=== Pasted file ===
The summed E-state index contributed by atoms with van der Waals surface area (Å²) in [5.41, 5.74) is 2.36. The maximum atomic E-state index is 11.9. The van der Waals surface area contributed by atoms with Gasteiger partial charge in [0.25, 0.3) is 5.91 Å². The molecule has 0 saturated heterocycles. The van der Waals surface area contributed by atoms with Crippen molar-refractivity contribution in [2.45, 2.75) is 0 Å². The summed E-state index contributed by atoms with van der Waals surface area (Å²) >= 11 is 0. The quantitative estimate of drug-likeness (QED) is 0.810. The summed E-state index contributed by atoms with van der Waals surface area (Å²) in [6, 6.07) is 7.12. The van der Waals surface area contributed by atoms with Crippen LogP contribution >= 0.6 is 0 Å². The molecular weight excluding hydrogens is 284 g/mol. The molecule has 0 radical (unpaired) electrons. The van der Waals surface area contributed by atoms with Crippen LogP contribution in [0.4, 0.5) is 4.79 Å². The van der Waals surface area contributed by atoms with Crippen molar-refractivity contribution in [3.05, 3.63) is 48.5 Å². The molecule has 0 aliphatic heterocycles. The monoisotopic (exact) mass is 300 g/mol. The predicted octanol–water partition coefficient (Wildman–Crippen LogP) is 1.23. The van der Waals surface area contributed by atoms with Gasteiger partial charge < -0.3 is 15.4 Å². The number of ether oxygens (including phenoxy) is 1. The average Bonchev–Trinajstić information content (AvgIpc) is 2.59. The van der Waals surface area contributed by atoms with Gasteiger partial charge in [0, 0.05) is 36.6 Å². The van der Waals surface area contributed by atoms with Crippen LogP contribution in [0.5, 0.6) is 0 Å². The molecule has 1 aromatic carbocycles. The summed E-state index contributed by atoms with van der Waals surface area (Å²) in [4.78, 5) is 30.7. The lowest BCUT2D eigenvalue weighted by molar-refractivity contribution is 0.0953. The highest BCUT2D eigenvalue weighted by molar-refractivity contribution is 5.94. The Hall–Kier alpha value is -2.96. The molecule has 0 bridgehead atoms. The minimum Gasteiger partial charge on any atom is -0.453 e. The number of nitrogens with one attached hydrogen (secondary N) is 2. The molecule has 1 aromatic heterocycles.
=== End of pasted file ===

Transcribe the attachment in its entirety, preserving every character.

The summed E-state index contributed by atoms with van der Waals surface area (Å²) in [5.41, 5.74) is 2.36. The maximum atomic E-state index is 11.9. The van der Waals surface area contributed by atoms with Gasteiger partial charge in [0.25, 0.3) is 5.91 Å². The molecule has 0 saturated heterocycles. The van der Waals surface area contributed by atoms with Crippen molar-refractivity contribution in [2.45, 2.75) is 0 Å². The summed E-state index contributed by atoms with van der Waals surface area (Å²) >= 11 is 0. The quantitative estimate of drug-likeness (QED) is 0.810. The summed E-state index contributed by atoms with van der Waals surface area (Å²) in [6, 6.07) is 7.12. The van der Waals surface area contributed by atoms with Crippen LogP contribution >= 0.6 is 0 Å². The molecular weight excluding hydrogens is 284 g/mol. The molecule has 0 radical (unpaired) electrons. The van der Waals surface area contributed by atoms with Crippen LogP contribution in [0.4, 0.5) is 4.79 Å². The van der Waals surface area contributed by atoms with Crippen molar-refractivity contribution in [3.05, 3.63) is 48.5 Å². The molecule has 0 aliphatic heterocycles. The monoisotopic (exact) mass is 300 g/mol. The predicted octanol–water partition coefficient (Wildman–Crippen LogP) is 1.23. The van der Waals surface area contributed by atoms with Gasteiger partial charge < -0.3 is 15.4 Å². The number of ether oxygens (including phenoxy) is 1. The average Bonchev–Trinajstić information content (AvgIpc) is 2.59. The van der Waals surface area contributed by atoms with Gasteiger partial charge in [0, 0.05) is 36.6 Å². The van der Waals surface area contributed by atoms with Crippen LogP contribution in [0.5, 0.6) is 0 Å². The molecule has 1 aromatic carbocycles. The summed E-state index contributed by atoms with van der Waals surface area (Å²) in [4.78, 5) is 30.7. The lowest BCUT2D eigenvalue weighted by molar-refractivity contribution is 0.0953. The highest BCUT2D eigenvalue weighted by molar-refractivity contribution is 5.94. The Hall–Kier alpha value is -2.96. The molecule has 0 bridgehead atoms. The minimum Gasteiger partial charge on any atom is -0.453 e. The number of nitrogens with one attached hydrogen (secondary N) is 2. The molecule has 1 aromatic heterocycles.